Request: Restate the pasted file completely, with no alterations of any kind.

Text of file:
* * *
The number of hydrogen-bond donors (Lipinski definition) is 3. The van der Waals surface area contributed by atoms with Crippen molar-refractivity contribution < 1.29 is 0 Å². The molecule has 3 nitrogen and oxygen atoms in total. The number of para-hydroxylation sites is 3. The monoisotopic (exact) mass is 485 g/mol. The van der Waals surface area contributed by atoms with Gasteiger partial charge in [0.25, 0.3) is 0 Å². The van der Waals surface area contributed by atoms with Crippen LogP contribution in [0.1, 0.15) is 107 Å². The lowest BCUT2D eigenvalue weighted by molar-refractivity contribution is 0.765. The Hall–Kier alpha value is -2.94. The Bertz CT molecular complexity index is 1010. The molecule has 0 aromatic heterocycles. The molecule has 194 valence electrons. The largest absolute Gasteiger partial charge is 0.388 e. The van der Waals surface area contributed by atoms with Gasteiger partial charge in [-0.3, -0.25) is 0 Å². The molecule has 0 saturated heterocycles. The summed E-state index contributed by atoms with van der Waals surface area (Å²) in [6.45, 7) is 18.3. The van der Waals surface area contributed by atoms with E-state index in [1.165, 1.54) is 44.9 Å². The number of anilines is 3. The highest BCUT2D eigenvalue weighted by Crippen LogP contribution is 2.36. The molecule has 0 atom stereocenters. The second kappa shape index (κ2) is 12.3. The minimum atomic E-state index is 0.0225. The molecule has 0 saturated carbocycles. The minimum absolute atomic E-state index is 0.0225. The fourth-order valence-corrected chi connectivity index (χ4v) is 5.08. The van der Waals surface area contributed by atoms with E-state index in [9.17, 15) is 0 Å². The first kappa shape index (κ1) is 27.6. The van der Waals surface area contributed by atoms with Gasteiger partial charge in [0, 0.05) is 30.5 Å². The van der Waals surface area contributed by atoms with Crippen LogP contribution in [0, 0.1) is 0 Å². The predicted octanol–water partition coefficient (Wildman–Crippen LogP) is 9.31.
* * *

The number of hydrogen-bond donors (Lipinski definition) is 3. The van der Waals surface area contributed by atoms with Crippen molar-refractivity contribution < 1.29 is 0 Å². The molecule has 3 nitrogen and oxygen atoms in total. The number of para-hydroxylation sites is 3. The monoisotopic (exact) mass is 485 g/mol. The van der Waals surface area contributed by atoms with Gasteiger partial charge in [0.25, 0.3) is 0 Å². The van der Waals surface area contributed by atoms with Crippen LogP contribution in [0.1, 0.15) is 107 Å². The lowest BCUT2D eigenvalue weighted by molar-refractivity contribution is 0.765. The Hall–Kier alpha value is -2.94. The Bertz CT molecular complexity index is 1010. The molecule has 0 aromatic heterocycles. The molecule has 194 valence electrons. The largest absolute Gasteiger partial charge is 0.388 e. The van der Waals surface area contributed by atoms with Gasteiger partial charge in [-0.3, -0.25) is 0 Å². The molecule has 0 saturated heterocycles. The summed E-state index contributed by atoms with van der Waals surface area (Å²) in [6.45, 7) is 18.3. The van der Waals surface area contributed by atoms with E-state index in [1.165, 1.54) is 44.9 Å². The number of anilines is 3. The highest BCUT2D eigenvalue weighted by Crippen LogP contribution is 2.36. The molecule has 0 atom stereocenters. The second kappa shape index (κ2) is 12.3. The minimum atomic E-state index is 0.0225. The molecule has 0 saturated carbocycles. The minimum absolute atomic E-state index is 0.0225. The fourth-order valence-corrected chi connectivity index (χ4v) is 5.08. The van der Waals surface area contributed by atoms with E-state index in [9.17, 15) is 0 Å². The first kappa shape index (κ1) is 27.6. The van der Waals surface area contributed by atoms with Gasteiger partial charge in [0, 0.05) is 30.5 Å². The van der Waals surface area contributed by atoms with Crippen LogP contribution in [0, 0.1) is 0 Å². The predicted octanol–water partition coefficient (Wildman–Crippen LogP) is 9.31.